Sunday, October 13, 2019
Time magazine makes a radical proposal to bring back low-level conscription, and offers curious parallels to arguments in my own DADT books and blog posts
Time Magazine has a “Special Report” Oct. 21-28, 2019, which I could cover on my legacy “book reviews” blog, but today’s issue brings up something I want to mention on this one, my main “legacy” blog on this platform.
The report starts on p. 40 with “Trump and the Troops”, but I wanted to call attention tonight to a special subchapter by Elliot Ackerman that starts on p. 44, photographs by Gillian Laub, “Born into War”, with the tagline “The way to end America’s forever wars is to bring back the draft.” The report is quite lengthy an runs to page 57.
It recommends a “reverse engineered draft” (including women) which, if I understand right, would be very small and only children of higher income parents would be “eligible.” Draftees, “unlucky” enough to be picked, could go only into combat arms. He argues that this works now because women are eligible for combat arms. Coincidentally, Lisa Lang happens to be covering women in Marine Basic Training at Camp Pendleton, CA on Sunday night on CNN.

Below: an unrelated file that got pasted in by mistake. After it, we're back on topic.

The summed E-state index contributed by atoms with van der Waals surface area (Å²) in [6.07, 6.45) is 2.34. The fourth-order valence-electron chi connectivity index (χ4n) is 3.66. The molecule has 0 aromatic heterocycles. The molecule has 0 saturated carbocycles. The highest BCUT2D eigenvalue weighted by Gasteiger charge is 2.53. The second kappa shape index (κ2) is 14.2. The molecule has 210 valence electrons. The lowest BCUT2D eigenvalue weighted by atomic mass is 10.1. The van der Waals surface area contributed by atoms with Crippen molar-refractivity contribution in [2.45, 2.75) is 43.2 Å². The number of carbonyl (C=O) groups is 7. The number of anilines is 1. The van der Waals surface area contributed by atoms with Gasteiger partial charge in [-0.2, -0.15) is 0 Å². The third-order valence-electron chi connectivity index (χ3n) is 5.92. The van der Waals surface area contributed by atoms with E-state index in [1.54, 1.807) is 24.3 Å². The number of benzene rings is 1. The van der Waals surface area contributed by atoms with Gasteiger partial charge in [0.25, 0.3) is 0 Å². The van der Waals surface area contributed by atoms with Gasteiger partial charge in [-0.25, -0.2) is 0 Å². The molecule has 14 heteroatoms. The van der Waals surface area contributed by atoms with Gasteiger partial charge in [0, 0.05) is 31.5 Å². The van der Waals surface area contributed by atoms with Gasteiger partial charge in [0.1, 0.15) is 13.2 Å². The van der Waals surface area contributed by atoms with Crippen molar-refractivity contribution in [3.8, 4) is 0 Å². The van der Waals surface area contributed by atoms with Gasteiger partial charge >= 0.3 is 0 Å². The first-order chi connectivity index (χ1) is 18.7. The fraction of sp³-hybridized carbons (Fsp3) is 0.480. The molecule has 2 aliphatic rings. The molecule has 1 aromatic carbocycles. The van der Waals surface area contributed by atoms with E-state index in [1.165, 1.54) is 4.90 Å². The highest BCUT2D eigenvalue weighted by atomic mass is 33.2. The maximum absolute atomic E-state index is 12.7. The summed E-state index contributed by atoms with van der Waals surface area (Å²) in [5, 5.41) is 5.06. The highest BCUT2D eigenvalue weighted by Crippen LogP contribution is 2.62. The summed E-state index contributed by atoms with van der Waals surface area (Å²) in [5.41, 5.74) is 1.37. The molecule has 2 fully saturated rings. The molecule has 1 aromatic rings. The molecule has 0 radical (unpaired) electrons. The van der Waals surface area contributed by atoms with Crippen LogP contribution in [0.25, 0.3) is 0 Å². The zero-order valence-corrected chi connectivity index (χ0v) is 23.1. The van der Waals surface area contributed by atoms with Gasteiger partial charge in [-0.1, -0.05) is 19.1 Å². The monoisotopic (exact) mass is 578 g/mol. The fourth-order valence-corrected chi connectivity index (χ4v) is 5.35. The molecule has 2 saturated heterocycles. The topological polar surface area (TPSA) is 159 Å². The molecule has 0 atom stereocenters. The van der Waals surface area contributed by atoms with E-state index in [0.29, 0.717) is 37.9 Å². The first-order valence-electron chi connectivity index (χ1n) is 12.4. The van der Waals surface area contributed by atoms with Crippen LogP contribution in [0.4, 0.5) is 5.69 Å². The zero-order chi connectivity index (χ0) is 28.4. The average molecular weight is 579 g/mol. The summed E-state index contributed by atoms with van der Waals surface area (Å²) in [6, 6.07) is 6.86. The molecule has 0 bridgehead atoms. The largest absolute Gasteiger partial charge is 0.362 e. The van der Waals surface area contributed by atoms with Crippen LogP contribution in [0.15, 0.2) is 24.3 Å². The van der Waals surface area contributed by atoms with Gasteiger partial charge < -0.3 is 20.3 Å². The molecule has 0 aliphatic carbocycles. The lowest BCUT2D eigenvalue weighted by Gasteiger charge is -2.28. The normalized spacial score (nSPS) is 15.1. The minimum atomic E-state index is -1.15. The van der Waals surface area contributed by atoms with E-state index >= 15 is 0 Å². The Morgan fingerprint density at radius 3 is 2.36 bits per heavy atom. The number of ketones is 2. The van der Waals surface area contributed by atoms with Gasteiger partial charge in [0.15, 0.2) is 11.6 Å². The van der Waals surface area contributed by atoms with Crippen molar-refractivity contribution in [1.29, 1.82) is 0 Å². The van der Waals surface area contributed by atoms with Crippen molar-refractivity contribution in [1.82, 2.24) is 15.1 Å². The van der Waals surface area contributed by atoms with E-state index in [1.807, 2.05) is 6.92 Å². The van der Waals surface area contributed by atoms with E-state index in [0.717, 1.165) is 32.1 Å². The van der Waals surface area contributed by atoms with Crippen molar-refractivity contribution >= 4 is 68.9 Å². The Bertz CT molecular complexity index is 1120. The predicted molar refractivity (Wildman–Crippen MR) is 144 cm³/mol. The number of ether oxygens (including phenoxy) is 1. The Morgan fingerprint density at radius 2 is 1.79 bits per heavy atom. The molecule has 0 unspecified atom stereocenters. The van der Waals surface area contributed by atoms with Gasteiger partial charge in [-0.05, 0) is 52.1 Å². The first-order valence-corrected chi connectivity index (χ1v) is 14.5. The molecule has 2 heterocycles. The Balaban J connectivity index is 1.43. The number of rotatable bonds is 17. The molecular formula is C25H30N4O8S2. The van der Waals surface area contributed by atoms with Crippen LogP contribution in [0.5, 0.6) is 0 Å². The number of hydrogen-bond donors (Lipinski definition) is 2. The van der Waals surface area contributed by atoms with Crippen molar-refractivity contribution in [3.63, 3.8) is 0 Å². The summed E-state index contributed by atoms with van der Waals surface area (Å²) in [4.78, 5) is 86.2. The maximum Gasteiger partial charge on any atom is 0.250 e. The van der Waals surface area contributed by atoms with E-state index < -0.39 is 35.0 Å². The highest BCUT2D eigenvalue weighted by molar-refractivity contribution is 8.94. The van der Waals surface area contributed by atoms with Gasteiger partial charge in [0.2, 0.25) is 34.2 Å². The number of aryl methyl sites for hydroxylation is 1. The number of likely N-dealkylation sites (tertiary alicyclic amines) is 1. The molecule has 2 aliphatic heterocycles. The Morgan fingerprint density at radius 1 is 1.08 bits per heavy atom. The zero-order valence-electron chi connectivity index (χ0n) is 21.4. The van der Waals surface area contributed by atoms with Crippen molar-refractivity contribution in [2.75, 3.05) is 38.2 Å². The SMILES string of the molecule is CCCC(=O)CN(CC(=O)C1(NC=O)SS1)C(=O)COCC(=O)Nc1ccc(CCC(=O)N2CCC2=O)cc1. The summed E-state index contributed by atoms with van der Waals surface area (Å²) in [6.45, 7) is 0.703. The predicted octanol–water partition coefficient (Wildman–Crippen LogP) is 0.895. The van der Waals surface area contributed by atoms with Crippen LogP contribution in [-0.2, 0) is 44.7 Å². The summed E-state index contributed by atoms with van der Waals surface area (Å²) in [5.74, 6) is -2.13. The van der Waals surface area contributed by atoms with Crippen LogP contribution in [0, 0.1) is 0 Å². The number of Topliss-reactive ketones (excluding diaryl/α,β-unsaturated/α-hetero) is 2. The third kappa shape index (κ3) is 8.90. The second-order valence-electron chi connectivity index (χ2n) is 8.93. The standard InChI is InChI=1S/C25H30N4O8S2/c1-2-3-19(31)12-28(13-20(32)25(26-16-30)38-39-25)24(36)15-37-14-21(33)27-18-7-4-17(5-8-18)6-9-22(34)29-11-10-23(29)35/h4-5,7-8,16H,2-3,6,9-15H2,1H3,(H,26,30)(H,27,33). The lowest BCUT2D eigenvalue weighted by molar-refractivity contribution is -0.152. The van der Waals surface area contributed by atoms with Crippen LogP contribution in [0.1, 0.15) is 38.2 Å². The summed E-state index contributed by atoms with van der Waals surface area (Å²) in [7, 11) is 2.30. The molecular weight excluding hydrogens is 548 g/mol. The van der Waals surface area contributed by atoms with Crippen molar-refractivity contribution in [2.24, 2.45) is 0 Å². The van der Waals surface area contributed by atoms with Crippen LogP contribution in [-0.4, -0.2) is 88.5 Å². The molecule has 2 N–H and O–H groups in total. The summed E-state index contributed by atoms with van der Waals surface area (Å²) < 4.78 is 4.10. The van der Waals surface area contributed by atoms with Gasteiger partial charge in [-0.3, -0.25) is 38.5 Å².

There are other proposals for universal national service, and Pete Buttigieg has even proposed them. Some proposals would call for intermittent service even in retirement (maybe related to eligibility for Social Security benefits).
But this proposal is particularly aimed at changing the political calculus that leads to protracted wars in Iraq and Afghanistan, and even the political dishonesty that seems to have been responsible for the start of the Iraq war in 2003.
Wealthier parents will demand a much more careful stance of getting into wars.
This may be harder to imagine with complicated situations like Syria.
This story catches my eye right now because recently I have been in some phone conversations with my POS publisher (Oct 8 post) and one of the issues is whether an older non-fiction book (back to 1997-2000) can sell again. There is a lot of material in my first book on Vietnam era conscription and deferments (which would not exist in Ackerman’s proposal) and some unusual application to the issue of gays in the military as it was under “don’t ask don’t tell” until 2011. Ackerman is delving into the same viewpoints I examined twenty years ago, and again after 9/11 (with correspondence with the now late Charles Moskos).
There has been recent discussion of whether women should be required to register for Selective Service and likewise whether the Selective Service System should be abolished. Were that to surface as a political issue in the 2020 election year, that could give me more visibility, for better or for worse.
I seem to recall David Hogg (from March for our Lives and the gun issue) mentioning Selective Service in a tweet last year after he had turned 18. Ironically, the "real David Hogg", an industrious "conservative" college student in North Carolina talks about veterans issues a lot on Twitter.